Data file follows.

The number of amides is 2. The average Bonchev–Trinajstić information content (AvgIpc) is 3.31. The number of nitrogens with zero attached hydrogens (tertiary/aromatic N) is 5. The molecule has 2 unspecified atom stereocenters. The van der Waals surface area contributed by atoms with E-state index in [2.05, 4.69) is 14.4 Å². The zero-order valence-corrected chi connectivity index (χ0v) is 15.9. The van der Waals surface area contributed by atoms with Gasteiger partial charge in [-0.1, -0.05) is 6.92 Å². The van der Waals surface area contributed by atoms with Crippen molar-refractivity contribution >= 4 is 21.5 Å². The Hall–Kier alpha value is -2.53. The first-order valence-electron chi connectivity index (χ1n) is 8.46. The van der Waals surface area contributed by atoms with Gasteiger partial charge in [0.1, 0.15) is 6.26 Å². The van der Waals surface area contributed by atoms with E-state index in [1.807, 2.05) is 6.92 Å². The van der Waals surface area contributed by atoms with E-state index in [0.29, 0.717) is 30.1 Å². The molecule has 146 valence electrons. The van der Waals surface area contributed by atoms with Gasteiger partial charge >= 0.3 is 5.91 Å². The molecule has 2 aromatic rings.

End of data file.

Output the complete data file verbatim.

The number of amides is 2. The average Bonchev–Trinajstić information content (AvgIpc) is 3.31. The number of nitrogens with zero attached hydrogens (tertiary/aromatic N) is 5. The molecule has 2 unspecified atom stereocenters. The van der Waals surface area contributed by atoms with E-state index in [2.05, 4.69) is 14.4 Å². The zero-order valence-corrected chi connectivity index (χ0v) is 15.9. The van der Waals surface area contributed by atoms with Gasteiger partial charge in [-0.1, -0.05) is 6.92 Å². The van der Waals surface area contributed by atoms with Crippen molar-refractivity contribution >= 4 is 21.5 Å². The Hall–Kier alpha value is -2.53. The first-order valence-electron chi connectivity index (χ1n) is 8.46. The van der Waals surface area contributed by atoms with Gasteiger partial charge in [0.1, 0.15) is 6.26 Å². The van der Waals surface area contributed by atoms with E-state index in [1.807, 2.05) is 6.92 Å². The van der Waals surface area contributed by atoms with E-state index in [0.29, 0.717) is 30.1 Å². The molecule has 146 valence electrons. The van der Waals surface area contributed by atoms with Gasteiger partial charge >= 0.3 is 5.91 Å². The molecule has 2 aromatic rings.